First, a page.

While the scale of the problem with pooled funds is unknown, both the FCA and TPR look vulnerable. Nickil Rathhi, the FCA’s CEO admitted that despite buffers being increased to 300bps or more, the fundamental risks of LDI were still present. Interestingly, he drew parallels between the regulatory concession that allows high net worth individuals (those with £250k or more) to be treated as “self advised” and the ability of pension trustees to take complex financial decisions without regulated advice.
For the FCA the solution is to bring investment advice to pensioners within their “perimeter”, regulating advisers. For TPR the solution is the “encouragement” of professional and corporate trustees, consolidation of small schemes into master trusts and the eventual transfer of assets and liabilities into insured buy-outs or superfunds.
The ubiquitous problem surrounding all of the TPR’s solutions are that there are too few professional trustees, and a long queue for buy-out. Master trusts appear to be languishing in regulatory limbo (the draft DB funding code does not help them) , while super trusts are either emerging from or stuck in the tPR’s authorisation pipeline.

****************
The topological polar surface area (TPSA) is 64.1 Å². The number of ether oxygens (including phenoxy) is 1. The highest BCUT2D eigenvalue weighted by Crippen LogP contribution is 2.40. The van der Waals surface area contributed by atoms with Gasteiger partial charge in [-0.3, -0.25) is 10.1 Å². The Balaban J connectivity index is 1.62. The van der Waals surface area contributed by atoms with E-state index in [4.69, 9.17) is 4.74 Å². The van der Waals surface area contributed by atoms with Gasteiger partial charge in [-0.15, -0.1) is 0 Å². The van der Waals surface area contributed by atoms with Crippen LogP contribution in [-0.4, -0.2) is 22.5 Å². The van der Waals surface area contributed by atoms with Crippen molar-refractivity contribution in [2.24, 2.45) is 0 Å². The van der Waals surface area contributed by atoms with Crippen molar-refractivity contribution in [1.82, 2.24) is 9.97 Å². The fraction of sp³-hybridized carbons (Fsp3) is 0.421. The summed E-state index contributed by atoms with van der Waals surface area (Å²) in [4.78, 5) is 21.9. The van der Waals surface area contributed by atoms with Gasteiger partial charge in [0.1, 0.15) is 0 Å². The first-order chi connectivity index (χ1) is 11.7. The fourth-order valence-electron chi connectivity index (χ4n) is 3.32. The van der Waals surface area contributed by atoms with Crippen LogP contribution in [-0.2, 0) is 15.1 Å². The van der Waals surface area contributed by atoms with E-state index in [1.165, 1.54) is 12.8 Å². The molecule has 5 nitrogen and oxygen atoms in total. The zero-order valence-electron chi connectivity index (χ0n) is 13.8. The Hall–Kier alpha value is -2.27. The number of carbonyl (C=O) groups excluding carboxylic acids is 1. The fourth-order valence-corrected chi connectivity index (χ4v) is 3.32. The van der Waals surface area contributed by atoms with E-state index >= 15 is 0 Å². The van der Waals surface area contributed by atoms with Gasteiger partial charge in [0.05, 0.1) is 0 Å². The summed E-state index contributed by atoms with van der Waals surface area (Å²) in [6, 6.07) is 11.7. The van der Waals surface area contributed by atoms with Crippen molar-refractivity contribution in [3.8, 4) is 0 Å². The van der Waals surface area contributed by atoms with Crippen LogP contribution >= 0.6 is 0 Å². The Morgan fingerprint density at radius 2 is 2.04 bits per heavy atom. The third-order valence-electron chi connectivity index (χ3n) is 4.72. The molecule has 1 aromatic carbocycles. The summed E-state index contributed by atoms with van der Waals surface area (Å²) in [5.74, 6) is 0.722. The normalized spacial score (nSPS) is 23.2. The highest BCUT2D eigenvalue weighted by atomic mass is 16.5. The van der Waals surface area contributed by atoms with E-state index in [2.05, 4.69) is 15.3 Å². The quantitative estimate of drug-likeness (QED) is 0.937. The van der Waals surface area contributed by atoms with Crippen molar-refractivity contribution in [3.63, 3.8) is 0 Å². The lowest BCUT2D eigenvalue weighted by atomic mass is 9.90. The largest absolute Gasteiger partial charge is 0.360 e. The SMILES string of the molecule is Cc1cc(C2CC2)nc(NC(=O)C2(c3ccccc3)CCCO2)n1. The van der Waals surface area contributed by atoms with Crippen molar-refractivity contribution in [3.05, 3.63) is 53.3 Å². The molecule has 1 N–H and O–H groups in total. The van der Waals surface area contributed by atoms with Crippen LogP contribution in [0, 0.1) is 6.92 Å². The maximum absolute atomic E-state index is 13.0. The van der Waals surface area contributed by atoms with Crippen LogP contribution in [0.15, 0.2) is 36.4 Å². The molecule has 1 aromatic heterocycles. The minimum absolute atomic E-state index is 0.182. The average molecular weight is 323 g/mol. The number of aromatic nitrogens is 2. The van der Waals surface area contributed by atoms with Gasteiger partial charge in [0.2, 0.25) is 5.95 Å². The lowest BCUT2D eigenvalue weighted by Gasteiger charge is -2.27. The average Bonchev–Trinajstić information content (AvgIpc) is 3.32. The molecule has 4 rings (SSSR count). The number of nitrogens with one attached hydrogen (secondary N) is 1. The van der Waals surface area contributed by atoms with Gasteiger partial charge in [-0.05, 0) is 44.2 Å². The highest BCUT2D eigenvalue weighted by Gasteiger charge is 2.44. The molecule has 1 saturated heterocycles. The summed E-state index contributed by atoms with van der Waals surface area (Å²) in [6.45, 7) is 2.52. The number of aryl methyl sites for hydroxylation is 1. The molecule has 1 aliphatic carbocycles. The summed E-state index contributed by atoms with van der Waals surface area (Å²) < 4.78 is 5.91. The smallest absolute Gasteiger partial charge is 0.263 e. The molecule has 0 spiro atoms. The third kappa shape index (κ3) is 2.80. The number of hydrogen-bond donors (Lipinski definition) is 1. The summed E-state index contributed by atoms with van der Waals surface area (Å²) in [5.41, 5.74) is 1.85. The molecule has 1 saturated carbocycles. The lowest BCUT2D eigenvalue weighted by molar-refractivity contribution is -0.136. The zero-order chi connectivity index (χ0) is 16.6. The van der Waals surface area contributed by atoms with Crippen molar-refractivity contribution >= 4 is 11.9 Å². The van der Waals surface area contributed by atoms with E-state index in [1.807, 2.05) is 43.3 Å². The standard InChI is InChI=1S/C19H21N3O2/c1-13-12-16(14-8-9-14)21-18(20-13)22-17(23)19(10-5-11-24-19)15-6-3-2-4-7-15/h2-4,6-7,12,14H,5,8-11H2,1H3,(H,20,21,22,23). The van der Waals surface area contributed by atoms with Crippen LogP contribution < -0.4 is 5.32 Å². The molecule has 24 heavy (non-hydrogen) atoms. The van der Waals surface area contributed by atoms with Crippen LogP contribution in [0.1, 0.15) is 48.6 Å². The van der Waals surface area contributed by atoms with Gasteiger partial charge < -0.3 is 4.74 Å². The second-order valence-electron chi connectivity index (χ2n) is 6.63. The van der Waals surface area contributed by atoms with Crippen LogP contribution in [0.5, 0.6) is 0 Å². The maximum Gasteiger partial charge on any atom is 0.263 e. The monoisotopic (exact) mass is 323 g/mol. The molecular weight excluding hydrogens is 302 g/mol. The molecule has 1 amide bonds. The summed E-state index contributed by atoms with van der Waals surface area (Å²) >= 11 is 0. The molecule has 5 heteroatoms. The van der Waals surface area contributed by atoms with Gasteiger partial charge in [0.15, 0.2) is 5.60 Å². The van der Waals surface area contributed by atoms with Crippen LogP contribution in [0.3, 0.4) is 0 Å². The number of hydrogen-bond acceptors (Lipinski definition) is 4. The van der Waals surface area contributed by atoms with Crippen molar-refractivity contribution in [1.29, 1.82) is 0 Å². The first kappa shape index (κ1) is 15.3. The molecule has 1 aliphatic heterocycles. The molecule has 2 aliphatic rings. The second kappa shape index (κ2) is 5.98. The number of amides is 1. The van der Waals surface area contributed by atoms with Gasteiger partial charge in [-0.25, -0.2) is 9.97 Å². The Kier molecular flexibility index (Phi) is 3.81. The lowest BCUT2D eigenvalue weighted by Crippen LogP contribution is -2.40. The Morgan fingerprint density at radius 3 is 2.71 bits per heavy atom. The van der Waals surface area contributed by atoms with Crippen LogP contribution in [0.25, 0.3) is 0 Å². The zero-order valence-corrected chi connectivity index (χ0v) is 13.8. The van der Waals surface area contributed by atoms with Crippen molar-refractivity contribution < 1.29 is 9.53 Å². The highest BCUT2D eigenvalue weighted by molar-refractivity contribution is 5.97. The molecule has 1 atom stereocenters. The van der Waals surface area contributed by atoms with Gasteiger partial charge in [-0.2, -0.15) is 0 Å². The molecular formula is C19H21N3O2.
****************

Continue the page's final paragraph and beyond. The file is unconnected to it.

The WPC event suggested the need for a radical solution to the problem all regulators see with small scheme governance, but no agreed solution has yet to emerge, watch this space.
The FCA and pooled funds
Clearly the FCA are frustrated. A mischievous question from the Committee was to Nickil Rathi asked whether Rathi had wished he’d been in charge over the crisis period.
It was an offer to bury TPR which Rathi did not take but it is clear that it considered it powerless over the period, power resting with corresponding regulators in Luxemburg and Dublin.
It seems much more likely that the pooled funds will shed light on if and where bodies are hidden than will be gleaned from reporting from schemes themselves. TPR accepted that real time information on small scheme preparedness for future shocks, was limited by their lack of governance, advice and reporting resource.
So I expect to see the FCA taking a much larger role going forward.
Are leveraged LDI funds legal?
Clearly this question troubles the WPC and it troubles tPR who told the Committee that they trusted their in-house lawyers for legal opinion. Meanwhile , Sharon Bowles in the Lords, continues to call it borrowing , as have the FCA and Bank of England.
David Fairs is fighting hard on this and put up a robust defence, pensions litigation lawyer Stephenson Harwood were asking in yesterday’s Professional Pensions, “who is to blame for the LDI crisis and where are the possible claims?”.
What does the PPF’s use of LDI tell us?